Before Acid Jam 2 there was, predictably enough, the original Acid Jam. In 1988, Nick Saloman, the one-man epicenter of latter-day British psychedelia (co-boss of Woronzow Records, publisher of The Ptolemaic Terrascope and brains behind The Bevis Frond) herded a hand-picked bunch of collaborators into a converted pigsty near London’s Heathrow Airport. After a two-day recording session, Acid Jam was born.
Now, 12 years later, a sequel has finally arrived in the shape of this double CD set. Following a similar modus operandi, Saloman and Bevis Frond cohort (and former Hawklord) Ade Shaw convened a gathering of the extended Woronzow clan in Gold Dust Studios, Bromley. Additionally, contributions were solicited from some old friends and the Woronzow archives were combed for any other material appropriate for inclusion.
The dramatis personae of Acid Jam 2 reads like a who’s who of British psychedelia and to trace the musical pedigrees, histories and myriad intersections of the participants would be a gargantuan task best left to rock genealogists of the Pete Frame variety. Suffice it to say that alumni of Hawkwind, Camel, High Tide, and Magic Muscle, as well as members of The Alchemysts, The Lucky Bishops, and the Outskirts of Infinity are among the cast assembled for this album. Even Nick Saloman’s daughter sings on one number.
This is an acid rock extravaganza comprising 14 diverse tracks—equally divided between instrumental and vocal numbers—with a total running time of nearly two-and-a-half hours. Although the spirit and sound of this recording harken back to another period entirely, at the same time, Saloman and friends—by some paradoxical sleight of hand—have created an album that somehow feels wholly contemporary and is completely free of faddish, superficial retro-ism.
The album opens on an epic note as Nick Saloman leads us through the long and winding, moody ax-grind of “Reformation Blues”, sharing guitar duties with former Frondsman Bari Watts. Other tracks featuring Saloman’s vocals that are particularly strong include “Change in the Weather” and “Just a Point”. The former is punctuated by changes in tempo and suffused with guitar pyrotechnics and swelling Hammond organ, while the latter has the weary, melancholy timbre of Saloman’s vocals underscored by beautifully pained guitar solos.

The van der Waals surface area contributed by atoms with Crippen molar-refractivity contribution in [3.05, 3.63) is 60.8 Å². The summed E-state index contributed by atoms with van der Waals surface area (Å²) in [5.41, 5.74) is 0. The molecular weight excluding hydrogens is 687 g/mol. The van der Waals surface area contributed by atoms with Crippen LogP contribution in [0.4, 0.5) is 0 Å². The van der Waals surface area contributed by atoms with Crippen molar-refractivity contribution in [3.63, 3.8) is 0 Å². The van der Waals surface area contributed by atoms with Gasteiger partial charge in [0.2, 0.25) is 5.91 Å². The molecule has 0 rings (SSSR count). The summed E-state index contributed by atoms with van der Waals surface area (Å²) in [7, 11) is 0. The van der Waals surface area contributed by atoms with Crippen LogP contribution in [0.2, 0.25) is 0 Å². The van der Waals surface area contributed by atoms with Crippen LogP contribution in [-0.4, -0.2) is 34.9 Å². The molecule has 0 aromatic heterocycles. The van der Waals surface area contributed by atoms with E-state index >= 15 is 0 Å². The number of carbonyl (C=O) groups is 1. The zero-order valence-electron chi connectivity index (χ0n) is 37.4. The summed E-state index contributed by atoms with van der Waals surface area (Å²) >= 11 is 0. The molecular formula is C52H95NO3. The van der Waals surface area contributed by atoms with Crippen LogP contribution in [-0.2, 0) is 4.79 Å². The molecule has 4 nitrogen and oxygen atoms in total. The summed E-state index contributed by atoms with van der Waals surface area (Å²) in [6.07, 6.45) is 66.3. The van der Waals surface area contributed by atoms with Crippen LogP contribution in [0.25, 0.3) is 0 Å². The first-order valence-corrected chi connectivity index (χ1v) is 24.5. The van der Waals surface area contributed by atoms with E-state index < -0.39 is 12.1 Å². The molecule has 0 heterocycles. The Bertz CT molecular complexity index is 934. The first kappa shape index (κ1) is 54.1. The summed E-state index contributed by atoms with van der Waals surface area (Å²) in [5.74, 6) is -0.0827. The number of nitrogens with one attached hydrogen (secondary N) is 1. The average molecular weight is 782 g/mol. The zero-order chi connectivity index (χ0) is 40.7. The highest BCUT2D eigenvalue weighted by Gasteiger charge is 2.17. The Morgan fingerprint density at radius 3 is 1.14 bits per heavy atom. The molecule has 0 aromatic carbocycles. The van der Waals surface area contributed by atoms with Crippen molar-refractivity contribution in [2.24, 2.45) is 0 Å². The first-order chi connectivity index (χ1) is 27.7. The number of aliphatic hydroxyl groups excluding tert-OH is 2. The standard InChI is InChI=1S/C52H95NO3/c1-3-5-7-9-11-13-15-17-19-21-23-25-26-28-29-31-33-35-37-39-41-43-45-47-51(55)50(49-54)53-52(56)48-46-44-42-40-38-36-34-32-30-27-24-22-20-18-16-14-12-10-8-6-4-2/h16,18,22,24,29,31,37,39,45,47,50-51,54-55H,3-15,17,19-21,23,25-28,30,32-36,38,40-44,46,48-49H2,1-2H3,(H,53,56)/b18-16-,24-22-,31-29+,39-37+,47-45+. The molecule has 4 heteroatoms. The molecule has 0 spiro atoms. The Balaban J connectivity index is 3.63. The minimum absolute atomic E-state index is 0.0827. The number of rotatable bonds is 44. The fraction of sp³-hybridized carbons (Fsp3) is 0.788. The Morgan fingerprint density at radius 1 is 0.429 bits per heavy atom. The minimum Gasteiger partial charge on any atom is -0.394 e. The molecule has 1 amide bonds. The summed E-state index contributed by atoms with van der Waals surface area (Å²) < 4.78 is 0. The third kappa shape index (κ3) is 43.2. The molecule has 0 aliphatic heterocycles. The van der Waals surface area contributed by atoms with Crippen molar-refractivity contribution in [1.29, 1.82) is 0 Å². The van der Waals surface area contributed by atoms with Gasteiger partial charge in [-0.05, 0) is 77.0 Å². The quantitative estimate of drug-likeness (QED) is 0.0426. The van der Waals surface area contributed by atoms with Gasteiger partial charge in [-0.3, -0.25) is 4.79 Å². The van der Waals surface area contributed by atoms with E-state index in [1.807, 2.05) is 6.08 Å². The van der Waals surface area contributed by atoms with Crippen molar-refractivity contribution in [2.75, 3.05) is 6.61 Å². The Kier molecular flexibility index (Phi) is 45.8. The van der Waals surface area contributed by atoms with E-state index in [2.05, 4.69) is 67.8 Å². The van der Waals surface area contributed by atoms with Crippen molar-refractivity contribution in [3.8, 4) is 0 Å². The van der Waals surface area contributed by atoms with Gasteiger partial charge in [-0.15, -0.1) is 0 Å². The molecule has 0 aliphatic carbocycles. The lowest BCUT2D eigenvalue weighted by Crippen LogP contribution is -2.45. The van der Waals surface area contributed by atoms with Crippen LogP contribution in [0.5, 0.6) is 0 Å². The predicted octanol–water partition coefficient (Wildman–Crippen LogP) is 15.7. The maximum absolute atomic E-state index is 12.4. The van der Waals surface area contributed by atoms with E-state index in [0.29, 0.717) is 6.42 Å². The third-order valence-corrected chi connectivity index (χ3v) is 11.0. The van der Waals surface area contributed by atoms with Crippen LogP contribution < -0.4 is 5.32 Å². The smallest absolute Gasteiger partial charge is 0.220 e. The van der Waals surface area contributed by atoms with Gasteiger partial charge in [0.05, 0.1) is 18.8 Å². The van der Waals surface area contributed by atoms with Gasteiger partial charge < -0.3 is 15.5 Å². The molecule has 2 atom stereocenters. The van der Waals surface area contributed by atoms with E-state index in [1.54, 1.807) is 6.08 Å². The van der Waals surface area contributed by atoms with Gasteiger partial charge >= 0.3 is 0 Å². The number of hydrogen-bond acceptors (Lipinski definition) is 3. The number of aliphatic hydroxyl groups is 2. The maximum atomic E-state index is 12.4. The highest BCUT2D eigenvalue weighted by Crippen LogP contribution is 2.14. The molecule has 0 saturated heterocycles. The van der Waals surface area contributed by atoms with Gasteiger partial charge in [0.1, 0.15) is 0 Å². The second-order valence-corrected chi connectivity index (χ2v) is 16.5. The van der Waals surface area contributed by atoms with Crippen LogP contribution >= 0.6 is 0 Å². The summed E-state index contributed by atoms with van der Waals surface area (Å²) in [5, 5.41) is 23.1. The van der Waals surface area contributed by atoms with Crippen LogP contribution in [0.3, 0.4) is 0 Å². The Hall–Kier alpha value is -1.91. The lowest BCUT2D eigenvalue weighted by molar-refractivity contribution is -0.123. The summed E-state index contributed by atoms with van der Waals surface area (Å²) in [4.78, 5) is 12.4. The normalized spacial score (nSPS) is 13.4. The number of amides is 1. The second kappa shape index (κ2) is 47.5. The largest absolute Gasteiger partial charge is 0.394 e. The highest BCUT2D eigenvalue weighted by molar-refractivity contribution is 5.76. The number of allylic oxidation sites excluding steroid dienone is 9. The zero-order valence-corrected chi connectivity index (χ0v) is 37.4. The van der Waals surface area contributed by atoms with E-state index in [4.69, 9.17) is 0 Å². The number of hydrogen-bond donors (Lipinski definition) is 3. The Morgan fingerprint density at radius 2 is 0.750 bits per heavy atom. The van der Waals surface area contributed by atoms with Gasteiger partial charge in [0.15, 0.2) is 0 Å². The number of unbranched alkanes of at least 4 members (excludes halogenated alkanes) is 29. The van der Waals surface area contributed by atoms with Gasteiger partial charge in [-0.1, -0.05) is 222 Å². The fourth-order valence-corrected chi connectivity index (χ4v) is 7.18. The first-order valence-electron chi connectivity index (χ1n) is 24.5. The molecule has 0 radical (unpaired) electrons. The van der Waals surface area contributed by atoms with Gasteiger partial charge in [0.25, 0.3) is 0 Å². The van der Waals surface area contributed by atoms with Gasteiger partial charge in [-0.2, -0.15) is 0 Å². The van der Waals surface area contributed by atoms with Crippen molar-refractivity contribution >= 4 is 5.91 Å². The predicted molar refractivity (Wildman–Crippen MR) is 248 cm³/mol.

The mournful tone of “Just a Point” resonates on the instrumental “Funeral Ballet Music”. This is exactly the dirge-like number that the title would lead you to expect; its relentlessly pounding drums (courtesy of Outskirts of Infinity’s Ric Gunther), its spiraling, distorted guitars and its doomy keyboards suggest a gloriously beefed-up version of the Cure at their best. The pace picks up and the sound changes considerably on the 16-minute “Deep Space Divers”, a sci-flying, synth-twittering track in the Hawkwind tradition that has Bari Watts on guitar again alongside dueling vocalists Saloman and Shaw.
Rustic Rod Goodway of ‘70s festival faves Magic Muscle steps up to the microphone for another of Acid Jam 2‘s epics, “Ice Plug”. This chugging track might bear a passing resemblance to early Motorhead’s “Lost Johnny”, but the overall effect is one of an accomplished faux orientalism to rival Zeppelin’s “Kashmir”. This is thanks, largely, to the violin provided by another ex-Hawkwind member, Simon House (also formerly of High Tide, the legendary British prog/psychedelic could-have-beens).
Another High Tide member, Tony Hill, takes the floor with Ade Shaw and ex-Camel drummer Andy Ward for a couple of guitar workouts entitled, logically enough, “High” and “Tide”. And, for the glorious 15-minute jam that is “Negative Blooty”, it’s the turn of Dorset’s Lucky Bishops. Everyone has their say on this number, but its strengths reside in the thick bass of Alan Strawbridge, the heavy, lush Hammond of Tom Hughes and some well-placed xylophone by another Hammond named Grenville.
While the most idiosyncratic interlude on Acid Jam 2 is perhaps “Deef”, which sounds not unlike a meeting between Can and Captain Beefheart at their most unhinged and scattered, the low point comes on “Desert Sands” (recorded live at Terrastock III in London). OK, that requires some qualification. It’s only the first 10 minutes or so of “Desert Sands” that are dubious, as Rustic Rod’s vocals and the endless “Set the Controls for the Heart of the Sun” type of bass line become a tad turgid. After that ill-advised overture, the guitars of Paul Simmons and Saloman kick in, and things pick up and space out into some serious grooves for the remaining twenty minutes.
The jam ends on a high note with the short and sweet “Star Map”. Here Bari Watts’ solitary guitar soars to the accompaniment of Saloman’s simple piano melody, the two conspiring to evoke the valedictory emotions appropriate to a closing track.
When I return to the foundational recordings of acid rock, it’s often the case that they never quite live up to my memory of the genre. It seems that my imagined version is constructed out of isolated moments of timeless brilliance within a given track, whereas I conveniently suppress the weaker elements that would now confine the overall sound to the ‘60s as an historical curiosity. But while, from the perspective of the early 21st century, classic psychedelic rock is often disappointing to me, the present CD gives us an idea of what the form might have sounded like, or perhaps even did sound like, to those who were listening to it the first time around. On Acid Jam 2, in a creatively—and quite brilliantly—anachronistic way, Saloman and his troops fashion their music from the more sublime leitmotifs of psychedelia, bringing to life an imagined version of the genre, 30-plus years later.